On the morning of March 16, the Data Coalition hosted a public forum on how to use artificial intelligence in public sector regulation. As the Coalition notes, Congress enacted the National AI Initiative Act and the AI in Government Act in 2020, which required the Biden administration to launch of the National AI Research Resource (NAIRR) Task Force. The following remarks focus upon how open government can prevent digital redlining, as prepared for delivery in six minutes or less.
Today is National Freedom of Information Day, chosen in honor of President James Madison’s birthday, often cited as a founding father of open government in the United States. https://themarkup.org/denied/2021/08/25/the-secret-bias-hidden-in-mortgage-approval-algorithms
This public forum is happening during Sunshine Week, when we celebrate the public’s right to know and access to information.
That gives us a wonderful opportunity to talk more about how government transparency and disclosure can accelerate artificial intelligence (AI) while protecting privacy, security, and human rights.
As law becomes encoded by technology, code has become law.
Accelerating AI in the public sector must not come at the expense of human rights, civil liberties, or the public’s right to know, which are central to democratic societies.
AI will be part of everyday life, but public sector algorithms have special importance: people don’t have a choice. From making unemployment decisions to getting loans to parole hearings to education and work, code is going to govern how we live, work, play, learn, and govern.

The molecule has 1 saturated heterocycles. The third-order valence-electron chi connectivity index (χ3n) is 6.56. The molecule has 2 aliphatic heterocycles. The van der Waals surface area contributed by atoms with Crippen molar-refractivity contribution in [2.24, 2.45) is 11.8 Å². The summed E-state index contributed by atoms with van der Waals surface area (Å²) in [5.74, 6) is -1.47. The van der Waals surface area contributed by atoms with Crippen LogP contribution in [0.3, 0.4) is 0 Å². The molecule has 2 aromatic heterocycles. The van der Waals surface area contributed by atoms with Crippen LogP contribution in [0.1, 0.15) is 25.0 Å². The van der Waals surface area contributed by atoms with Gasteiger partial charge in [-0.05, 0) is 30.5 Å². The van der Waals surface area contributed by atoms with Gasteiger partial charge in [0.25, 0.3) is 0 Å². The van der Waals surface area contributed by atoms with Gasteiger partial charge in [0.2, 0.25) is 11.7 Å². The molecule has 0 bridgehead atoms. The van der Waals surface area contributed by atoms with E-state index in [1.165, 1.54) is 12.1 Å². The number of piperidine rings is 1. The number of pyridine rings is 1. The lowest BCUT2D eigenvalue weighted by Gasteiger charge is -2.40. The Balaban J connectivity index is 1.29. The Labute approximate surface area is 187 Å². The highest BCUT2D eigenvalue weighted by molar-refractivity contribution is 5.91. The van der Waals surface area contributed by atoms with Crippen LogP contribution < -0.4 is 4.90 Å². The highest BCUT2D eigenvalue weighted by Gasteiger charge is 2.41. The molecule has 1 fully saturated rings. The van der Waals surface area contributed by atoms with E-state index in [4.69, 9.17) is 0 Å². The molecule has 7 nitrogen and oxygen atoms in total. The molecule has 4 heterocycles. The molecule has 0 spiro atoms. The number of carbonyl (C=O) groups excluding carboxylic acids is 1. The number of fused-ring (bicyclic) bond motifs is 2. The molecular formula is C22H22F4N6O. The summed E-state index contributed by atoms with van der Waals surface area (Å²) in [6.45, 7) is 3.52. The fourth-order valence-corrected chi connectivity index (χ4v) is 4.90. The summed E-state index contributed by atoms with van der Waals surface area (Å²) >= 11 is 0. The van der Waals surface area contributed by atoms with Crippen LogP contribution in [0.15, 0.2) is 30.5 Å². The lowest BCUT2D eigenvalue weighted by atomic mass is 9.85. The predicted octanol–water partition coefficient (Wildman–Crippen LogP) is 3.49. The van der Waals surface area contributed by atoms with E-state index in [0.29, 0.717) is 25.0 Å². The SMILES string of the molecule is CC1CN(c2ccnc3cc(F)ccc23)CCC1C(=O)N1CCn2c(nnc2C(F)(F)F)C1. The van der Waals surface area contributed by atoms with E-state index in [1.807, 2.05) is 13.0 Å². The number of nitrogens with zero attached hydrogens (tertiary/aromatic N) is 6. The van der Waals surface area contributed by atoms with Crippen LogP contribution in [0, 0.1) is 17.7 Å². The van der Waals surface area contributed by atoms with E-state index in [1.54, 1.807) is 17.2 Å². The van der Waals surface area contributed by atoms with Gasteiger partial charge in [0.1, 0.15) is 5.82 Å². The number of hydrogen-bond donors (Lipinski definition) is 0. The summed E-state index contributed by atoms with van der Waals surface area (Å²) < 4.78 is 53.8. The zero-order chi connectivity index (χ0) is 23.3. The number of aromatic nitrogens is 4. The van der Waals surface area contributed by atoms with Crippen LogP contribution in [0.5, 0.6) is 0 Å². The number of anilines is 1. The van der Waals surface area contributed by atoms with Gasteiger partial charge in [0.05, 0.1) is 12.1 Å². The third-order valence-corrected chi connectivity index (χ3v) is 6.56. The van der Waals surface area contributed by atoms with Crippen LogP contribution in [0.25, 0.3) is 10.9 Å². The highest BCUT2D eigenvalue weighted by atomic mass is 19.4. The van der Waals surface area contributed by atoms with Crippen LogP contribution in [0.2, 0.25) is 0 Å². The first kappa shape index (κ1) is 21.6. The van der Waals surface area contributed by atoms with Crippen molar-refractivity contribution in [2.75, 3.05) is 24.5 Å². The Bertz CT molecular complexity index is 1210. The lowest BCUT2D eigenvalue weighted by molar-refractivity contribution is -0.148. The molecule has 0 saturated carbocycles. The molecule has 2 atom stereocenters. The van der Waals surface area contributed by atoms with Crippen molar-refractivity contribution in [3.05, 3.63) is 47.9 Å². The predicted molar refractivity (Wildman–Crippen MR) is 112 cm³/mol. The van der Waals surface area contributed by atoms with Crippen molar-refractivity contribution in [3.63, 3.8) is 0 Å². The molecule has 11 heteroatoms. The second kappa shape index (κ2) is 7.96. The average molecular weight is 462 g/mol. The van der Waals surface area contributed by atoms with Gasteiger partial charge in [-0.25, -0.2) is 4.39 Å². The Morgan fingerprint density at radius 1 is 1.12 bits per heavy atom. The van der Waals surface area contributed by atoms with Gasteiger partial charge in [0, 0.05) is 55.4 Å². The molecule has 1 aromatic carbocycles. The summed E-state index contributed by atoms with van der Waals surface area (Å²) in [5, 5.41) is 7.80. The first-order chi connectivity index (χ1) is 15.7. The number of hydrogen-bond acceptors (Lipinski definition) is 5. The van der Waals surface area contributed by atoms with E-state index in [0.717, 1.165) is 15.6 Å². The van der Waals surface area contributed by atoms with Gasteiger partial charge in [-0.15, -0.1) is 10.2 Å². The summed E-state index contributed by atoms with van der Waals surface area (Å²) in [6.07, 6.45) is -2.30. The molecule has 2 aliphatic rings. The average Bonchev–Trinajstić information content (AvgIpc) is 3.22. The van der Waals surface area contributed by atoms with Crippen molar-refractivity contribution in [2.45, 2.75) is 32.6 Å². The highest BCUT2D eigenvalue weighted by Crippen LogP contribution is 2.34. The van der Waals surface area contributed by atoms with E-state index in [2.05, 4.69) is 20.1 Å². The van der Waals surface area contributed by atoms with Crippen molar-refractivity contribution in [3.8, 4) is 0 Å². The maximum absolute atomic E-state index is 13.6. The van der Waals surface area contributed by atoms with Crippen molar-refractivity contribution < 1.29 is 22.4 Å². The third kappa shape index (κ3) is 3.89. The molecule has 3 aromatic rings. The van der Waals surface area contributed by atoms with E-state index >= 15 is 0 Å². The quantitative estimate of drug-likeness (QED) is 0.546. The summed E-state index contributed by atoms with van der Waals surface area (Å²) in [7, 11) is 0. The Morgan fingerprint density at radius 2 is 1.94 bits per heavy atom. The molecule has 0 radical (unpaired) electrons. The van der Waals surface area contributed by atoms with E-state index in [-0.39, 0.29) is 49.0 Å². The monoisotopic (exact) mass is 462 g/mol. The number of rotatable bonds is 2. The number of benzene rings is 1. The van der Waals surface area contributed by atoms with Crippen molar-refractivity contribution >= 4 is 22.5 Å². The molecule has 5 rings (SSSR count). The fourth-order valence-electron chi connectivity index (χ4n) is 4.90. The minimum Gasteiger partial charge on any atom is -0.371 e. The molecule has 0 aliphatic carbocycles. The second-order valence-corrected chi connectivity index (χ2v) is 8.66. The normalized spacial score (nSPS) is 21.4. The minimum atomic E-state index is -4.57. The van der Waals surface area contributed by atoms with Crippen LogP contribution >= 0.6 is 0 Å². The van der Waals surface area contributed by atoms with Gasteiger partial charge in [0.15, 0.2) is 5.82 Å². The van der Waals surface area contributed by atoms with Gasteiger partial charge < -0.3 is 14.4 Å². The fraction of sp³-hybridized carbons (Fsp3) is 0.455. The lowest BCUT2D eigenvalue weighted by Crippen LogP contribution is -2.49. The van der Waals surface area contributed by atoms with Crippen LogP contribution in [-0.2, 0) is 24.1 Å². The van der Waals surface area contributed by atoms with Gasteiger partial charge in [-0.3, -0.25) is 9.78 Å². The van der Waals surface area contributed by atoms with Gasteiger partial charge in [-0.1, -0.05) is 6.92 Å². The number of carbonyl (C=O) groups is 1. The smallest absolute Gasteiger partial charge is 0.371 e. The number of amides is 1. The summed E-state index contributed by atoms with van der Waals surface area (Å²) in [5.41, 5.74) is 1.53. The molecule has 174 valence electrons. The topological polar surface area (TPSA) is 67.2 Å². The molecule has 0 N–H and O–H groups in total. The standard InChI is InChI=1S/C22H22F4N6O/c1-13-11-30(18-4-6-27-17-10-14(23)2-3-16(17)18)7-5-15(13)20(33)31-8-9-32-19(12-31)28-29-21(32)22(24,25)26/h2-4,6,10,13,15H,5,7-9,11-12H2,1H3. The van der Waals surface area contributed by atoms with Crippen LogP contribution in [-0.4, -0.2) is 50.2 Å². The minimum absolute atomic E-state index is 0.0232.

Public sector algorithms must be auditable to ensure that existing inequity and injustice is not codified in a rush to modernize.
Open data and open source code can reveal and check algorithmic bias and racial, gender, or religious discrimination in public services, accommodations, and access to information.
Over the last five years, other nations have enacted laws and regulations that focus on the transparency, participation, and accountability of public sector algorithms, from France to the Netherlands to New Zealand.
In France, the Digital Republic Law mandates transparency of government-used algorithms. Public agencies are required to publicly list any algorithmic tools they use, and to publish their rules.
Imagine Congress ordering federal agencies to do so at Code.gov, and OMB forcing the issue.
Imagine an explicit extension of the Freedom of Information Act to code and meta data.
Imagine investment in the human and technical capacity of the SEC, FEC, & FTC to audit the use of AI across societies.
Imagine every city, state and democratic nation joining a global open algorithms network and committing to engaging everyone governed by code and upholding the rights of the people in these new systems.
Imagine a democratic vision for AI in the public sector that centers on human rights and the needs of the public to know in order to be self-governing, instead of authoritarian coercion, control, secrecy, opacity, and secrecy
The federal data strategy was part of the 4th National Action Plan for Open Government for the Open Government Partnership.
How many of you have ever heard of it? Please ask your colleagues in government when the General Services Administration and White House will begin co-creating a 5th plan that includes commitments on AI and democracy.
This Sunshine Week, please commit to pushing our government of, by, and for the people to collaborate WITH the people in developing legislation and rules that govern its use, codifying our “bill of rights” into the technologies we develop and use every day.